Faculty, staff prepare for new school year NORTH LAUREL/SAVAGE

NEIGHBORS

August 27, 1993|By LOURDES SULLIVAN

Here it is, the last weekend of the summer. My husband and vTC daughter have returned from Milwaukee, my sister, niece and nephew from Belgium. We're all together, ready to begin a new year.

It's odd, this business of new years. Long out of school myself, I still orient my calendar around a September beginning.

Jan. 1 always seemed an arbitrary date to begin anything. Gardeners begin their year in April, Supreme Court justices in October, Muslims after Ramadan, the federal government in October. Maybe this diversity of commencement dates is good. A new year is always just a month away.

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Patuxent Valley Middle School begins the new academic year with a new principal, David Lovewell, and a slew of new teachers.

Luckily for returning staff and for new members, Ruby Clement has stayed on as the principal's secretary. She has been at Patuxent Valley since its opening four years ago, so she really knows the ropes.

The sixth-grade team welcomes Amy Silver, a new math, science and social studies teacher; and Judith Gill, the new strings teacher.

The seventh-grade teaching team welcomes Mary Reese, the special education teacher; Jane Munroe, a physical education teacher; and Ginny Nielsen, the new guidance counselor.

New to the eighth-grade staff are Jane Hunter, a language arts teacher; Frank Vetter, a social studies teacher; Michael Lanthier, a math and science instructor; and James Conlon, the gifted and talented resource teacher.

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Secretaries Katie Michaels and Glenda Wilson remind all students that the school will open to students at 7:35 a.m. The school day runs from 7:45 a.m. to 2:15 p.m.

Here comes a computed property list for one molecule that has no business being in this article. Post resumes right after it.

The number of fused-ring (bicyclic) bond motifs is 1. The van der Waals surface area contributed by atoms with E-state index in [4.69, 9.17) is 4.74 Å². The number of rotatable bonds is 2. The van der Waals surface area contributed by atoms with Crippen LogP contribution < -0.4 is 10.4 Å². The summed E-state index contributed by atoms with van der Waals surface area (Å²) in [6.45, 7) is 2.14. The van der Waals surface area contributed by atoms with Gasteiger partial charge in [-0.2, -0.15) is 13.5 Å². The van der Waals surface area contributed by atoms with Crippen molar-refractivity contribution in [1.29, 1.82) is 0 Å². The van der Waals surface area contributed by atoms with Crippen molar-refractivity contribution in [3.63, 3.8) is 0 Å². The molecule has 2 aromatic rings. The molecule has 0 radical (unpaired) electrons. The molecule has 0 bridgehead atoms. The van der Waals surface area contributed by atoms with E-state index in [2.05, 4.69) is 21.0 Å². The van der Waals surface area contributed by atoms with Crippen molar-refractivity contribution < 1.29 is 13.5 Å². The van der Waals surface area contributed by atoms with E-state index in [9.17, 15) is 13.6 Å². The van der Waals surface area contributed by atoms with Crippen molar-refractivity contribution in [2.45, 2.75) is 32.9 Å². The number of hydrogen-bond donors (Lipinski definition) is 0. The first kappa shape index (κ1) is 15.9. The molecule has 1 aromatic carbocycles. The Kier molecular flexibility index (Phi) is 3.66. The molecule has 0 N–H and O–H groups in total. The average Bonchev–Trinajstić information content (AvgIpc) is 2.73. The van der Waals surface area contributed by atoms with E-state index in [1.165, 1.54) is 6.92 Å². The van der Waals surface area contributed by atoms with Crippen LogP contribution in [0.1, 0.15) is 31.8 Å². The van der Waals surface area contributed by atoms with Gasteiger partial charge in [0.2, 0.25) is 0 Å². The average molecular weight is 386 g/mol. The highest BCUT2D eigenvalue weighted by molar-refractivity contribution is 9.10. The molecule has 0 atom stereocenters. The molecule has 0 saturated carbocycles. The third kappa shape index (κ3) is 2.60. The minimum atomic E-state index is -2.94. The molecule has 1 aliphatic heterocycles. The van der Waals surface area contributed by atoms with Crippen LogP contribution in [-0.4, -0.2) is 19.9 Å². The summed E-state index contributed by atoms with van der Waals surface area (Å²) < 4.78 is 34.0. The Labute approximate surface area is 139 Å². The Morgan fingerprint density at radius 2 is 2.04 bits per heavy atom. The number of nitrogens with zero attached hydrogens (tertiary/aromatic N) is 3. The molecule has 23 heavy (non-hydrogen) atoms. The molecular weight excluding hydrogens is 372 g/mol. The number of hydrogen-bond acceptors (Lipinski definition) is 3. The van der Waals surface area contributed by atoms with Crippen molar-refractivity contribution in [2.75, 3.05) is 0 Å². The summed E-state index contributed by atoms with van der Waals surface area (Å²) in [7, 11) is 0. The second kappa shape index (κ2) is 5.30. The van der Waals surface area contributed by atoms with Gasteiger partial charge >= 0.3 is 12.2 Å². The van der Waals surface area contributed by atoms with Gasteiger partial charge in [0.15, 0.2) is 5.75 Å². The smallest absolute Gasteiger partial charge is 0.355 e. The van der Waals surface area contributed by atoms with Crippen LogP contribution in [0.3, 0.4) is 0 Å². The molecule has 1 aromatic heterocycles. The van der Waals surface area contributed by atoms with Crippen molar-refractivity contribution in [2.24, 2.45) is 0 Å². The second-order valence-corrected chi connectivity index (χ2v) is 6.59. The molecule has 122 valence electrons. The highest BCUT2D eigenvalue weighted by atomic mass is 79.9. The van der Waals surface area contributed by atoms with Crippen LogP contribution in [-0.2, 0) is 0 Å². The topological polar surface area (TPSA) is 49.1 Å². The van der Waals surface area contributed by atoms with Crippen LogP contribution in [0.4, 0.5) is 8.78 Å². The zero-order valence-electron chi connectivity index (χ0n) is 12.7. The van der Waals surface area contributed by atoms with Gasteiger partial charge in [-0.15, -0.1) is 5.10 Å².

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Last week I mentioned that running any enterprise as complex as a school requires the care of a lot of volunteers. This has never been better illustrated than by the extra efforts of Tyrone Wilson, a custodian at Patuxent Valley Middle.

Mr. Wilson has a job to do, but in addition to his duties, he's invested a little of himself in his job. Mr. Wilson says that he likes a school to look and feel like home; that if it does, then the students feel better and work better.

He shellacked all the doors in the main corridor (a sticky, messy job) so that the 4-year-old school would sparkle. To make that long corridor less forbidding, he got wallpaper panels from Ruby Clement, laminated them, and mounted the wallpaper in the locker alcoves in the corridor, with potted silk flowers.

Mr. Wilson didn't neglect the teachers either. He installed full-length mirrors in the faculty lounge for their convenience, a touch already appreciated.

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I stopped by Guilford Elementary to find out what the inquiring public ought to know (OK, I'm merely nosy), and found the administrative staff busy.

The school has a new roof, new carpet and new paint, and has gained some new furniture.

Guilford welcomes new teachers and staff members to the school family, including: Shirley Johnson, the first-grade instructional assistant; Janet Vermette, who joins the third-grade team; Bernard Hector, who joins the fourth-grade team; and Troy Gordon, the fifth-grade team.

Lewis Carey is the new chief custodian and Stephanie Milligan is the new Gifted and Talented resource teacher.

Guilford principal Judith Bland is very pleased that NationsBank has agreed to run a children's bank at the school. Fifth-graders will work at the in school bank as tellers, incorporating their math studies into their service offerings. All the students at the school will be able to use the bank and open savings accounts there.

The Guilford PTA has a new slate of officers: Ann Skold, Diana Gray, Anne Foster, Cheryl Scarle, Roger Hunt, Donna Frederick, Freda Clutts, Debbie Roth and Ocie Thompson.

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